Fourteen post-war office buildings have been listed by the English Heritage. Located in cities across England the new additions were built between 1964 and 1984. The listing means that they can’t be demolished and are protected.
The buildings have been chosen to show how architecture has responded to changes in the workplace. However, many critics have deemed the post-war buildings ‘ugly’ and an ‘eyesore’.
The Heritage Minister, Ed Vaizey said, “Listed buildings are not just about historic houses and ancient monuments, they also serve to protect our recent heritage and preserve the best examples of our fantastic architecture.” He went on to say the listing “reflect the changing face of our working environment”.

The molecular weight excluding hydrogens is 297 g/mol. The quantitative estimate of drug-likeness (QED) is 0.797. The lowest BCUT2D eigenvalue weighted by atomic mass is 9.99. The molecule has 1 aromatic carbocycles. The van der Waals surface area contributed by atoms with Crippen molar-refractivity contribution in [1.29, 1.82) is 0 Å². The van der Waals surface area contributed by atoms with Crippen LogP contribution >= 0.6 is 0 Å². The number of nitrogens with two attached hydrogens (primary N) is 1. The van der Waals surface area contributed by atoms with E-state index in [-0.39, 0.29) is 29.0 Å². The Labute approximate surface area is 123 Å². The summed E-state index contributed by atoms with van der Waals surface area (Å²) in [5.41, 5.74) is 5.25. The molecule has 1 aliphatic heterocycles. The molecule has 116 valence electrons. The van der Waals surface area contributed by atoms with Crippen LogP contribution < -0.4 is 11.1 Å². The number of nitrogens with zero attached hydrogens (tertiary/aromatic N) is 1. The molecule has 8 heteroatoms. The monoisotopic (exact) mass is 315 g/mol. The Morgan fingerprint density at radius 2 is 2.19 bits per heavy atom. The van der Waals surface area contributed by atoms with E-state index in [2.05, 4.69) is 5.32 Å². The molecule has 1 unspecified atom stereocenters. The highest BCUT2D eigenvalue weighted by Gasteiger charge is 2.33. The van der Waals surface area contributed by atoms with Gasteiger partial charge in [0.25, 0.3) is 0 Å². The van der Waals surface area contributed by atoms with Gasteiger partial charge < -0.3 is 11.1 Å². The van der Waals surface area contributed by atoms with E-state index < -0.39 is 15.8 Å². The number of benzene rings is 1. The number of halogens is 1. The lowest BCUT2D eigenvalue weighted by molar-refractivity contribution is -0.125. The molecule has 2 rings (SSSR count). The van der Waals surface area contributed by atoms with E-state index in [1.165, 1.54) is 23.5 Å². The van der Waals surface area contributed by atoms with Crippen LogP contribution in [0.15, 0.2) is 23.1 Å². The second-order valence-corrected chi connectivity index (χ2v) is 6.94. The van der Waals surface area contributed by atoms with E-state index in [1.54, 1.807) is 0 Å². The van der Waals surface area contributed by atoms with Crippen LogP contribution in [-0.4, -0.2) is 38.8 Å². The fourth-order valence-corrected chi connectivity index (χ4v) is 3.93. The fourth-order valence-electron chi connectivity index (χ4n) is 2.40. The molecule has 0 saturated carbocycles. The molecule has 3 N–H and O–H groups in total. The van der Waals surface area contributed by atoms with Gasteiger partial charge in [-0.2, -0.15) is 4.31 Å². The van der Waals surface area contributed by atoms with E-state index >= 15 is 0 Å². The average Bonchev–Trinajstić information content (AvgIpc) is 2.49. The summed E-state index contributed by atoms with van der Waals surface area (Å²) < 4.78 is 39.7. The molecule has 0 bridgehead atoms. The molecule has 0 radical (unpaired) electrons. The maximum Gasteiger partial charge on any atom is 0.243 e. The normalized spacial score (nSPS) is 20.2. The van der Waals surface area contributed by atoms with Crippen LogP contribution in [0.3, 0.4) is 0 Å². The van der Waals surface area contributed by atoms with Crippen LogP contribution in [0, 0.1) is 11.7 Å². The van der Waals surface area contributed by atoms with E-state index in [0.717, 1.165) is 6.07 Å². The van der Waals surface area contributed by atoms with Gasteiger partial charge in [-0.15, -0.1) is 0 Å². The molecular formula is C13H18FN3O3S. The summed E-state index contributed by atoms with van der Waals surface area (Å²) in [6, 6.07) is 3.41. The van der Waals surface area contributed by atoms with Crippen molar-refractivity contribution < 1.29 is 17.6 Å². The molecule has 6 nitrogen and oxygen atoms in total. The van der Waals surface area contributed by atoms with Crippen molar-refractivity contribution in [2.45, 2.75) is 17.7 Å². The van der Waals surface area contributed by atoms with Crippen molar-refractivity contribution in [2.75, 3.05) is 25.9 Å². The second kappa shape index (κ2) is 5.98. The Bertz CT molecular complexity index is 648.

The buildings recognise the work of modern architects including Norman Foster, Peter Foggo and Richard Seifert. The new listings are part of the English Heritage’s work to protect buildings from a wide variety of time periods.
Director of Designation at English Heritage, Roger Bowdler said, “These offices show how architecture has adapted to recent radical changes in how we work; they show how the open-plan working space for computer-led work came about, and how architects responded to the need for lettable, attractive spaces with ingenuity and a deep understanding of human needs.”
“These offices show how architecture has adapted to recent radical changes in how we work; they show how the open-plan working space for computer-led work came about”
Perhaps at some point in the future the English Heritage will be listing office buildings that we have worked on!
Image: © Copyright Martin Addison and licensed for reuse under this Creative Commons Licence
Posted February 3, 2015